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Remember when John McCain and FRC claimed the repeal of DADT would be the end of the world?

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No locusts.

Military leaders and gay and lesbian service members say the year that has passed since the repeal took effect has been remarkable for what hasn’t happened. Recruitment and retention have not fallen off as some opponents of the repeal predicted they would. Harassment of homosexual troops has not significantly increased. Unit cohesion has not suffered.

In fact, some veterans who left the military under “Don’t Ask, Don’t Tell” have rejoined. And some active-duty soldiers say cohesion has improved in their units, because people no longer have to completely guard their personal lives.

“Basically, there’s been no change in the way we do business,” says Troy Rolan, an Army spokesman at the Pentagon. “All our soldiers, they’re soldiers – regardless of who or what they are. They’re professionals. They do what they need to do to make sure everybody’s taken care of.”
I suspect that the religious right won't pay a price, in terms of their credibility, for claiming that all sorts of horrible things would happen if we repealed DADT. John McCain and other military "experts" claimed the same. And they were all wrong.

Marine Corps Times has an AP story up about how absolutely nothing has changed.
The Pentagon says repeal has gone smoothly, with no adverse effect on morale, recruitment or readiness. President Obama cites it as a signature achievement of his first term, and his Republican challenger, Mitt Romney, says he would not push to reverse the change if elected in place of Obama.

Some critics persist with complaints that repeal has infringed on service members whose religious faiths condemn homosexuality. Instances of anti-gay harassment have not ended. And activists are frustrated that gay and lesbian military families don’t yet enjoy the benefits and services extended to other military families.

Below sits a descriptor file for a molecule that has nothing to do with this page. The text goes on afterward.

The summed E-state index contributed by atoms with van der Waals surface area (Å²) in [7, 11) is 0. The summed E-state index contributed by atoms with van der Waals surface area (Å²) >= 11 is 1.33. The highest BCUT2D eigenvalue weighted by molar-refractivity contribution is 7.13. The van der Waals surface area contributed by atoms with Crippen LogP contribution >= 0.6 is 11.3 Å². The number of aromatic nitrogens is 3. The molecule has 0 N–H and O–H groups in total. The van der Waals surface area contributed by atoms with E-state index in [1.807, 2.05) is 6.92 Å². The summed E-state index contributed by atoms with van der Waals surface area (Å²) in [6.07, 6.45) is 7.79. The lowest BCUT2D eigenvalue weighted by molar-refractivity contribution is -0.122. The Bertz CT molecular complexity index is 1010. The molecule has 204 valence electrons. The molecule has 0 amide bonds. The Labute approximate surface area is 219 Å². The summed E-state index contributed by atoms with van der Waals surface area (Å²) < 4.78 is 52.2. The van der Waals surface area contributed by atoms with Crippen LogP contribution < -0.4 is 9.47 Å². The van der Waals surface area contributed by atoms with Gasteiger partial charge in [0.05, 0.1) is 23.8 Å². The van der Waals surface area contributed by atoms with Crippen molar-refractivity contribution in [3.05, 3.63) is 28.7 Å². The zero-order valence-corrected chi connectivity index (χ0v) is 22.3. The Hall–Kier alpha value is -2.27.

Yet the clear consensus is that repeal has produced far more joy and relief than dismay and indignation. There’s vivid evidence in photographs that have rocketed across cyberspace, such as the military contingent marching in San Diego’s gay pride parade and Marine Sgt. Brandon Morgan leaping into the arms of his boyfriend after returning from six months in Afghanistan.
Let's revisit. First McCain:
"I hope that when we pass this legislation that we will understand that we are doing great damage," said the four-term incumbent before the vote, according to ABC News. "Today is a very sad day."
Great damage. So great, no one can find it.  But the lack of any evidence of harm is actually proof that it exists, if you listen to the officially designated hate group, the Family Research Council:
FRC will continue to monitor the consequences of this reversal of 236 years of American military policy, limit the damage–and demand that the Defense Department do the same. Expect to see celebrations from homosexual groups and fawning stories in the media about how “the sky has not fallen.” That’s only because there will be no press releases from the new victims of sexual harassment or assault, the soldiers exposed to HIV-tainted blood, the thousands of servicemembers who choose not to reenlist rather than forfeit their freedom of speech and religion, and the untold number of citizens who choose never to join the military. It’s clear this President is more interested in appeasing sexual revolutionaries than in fighting America’s enemies.
See how good they are? The proof that all of these bad things are happening is the fact that no one is hearing about any of them.  Bra-vo, sir.

And they object to being called a hate group.

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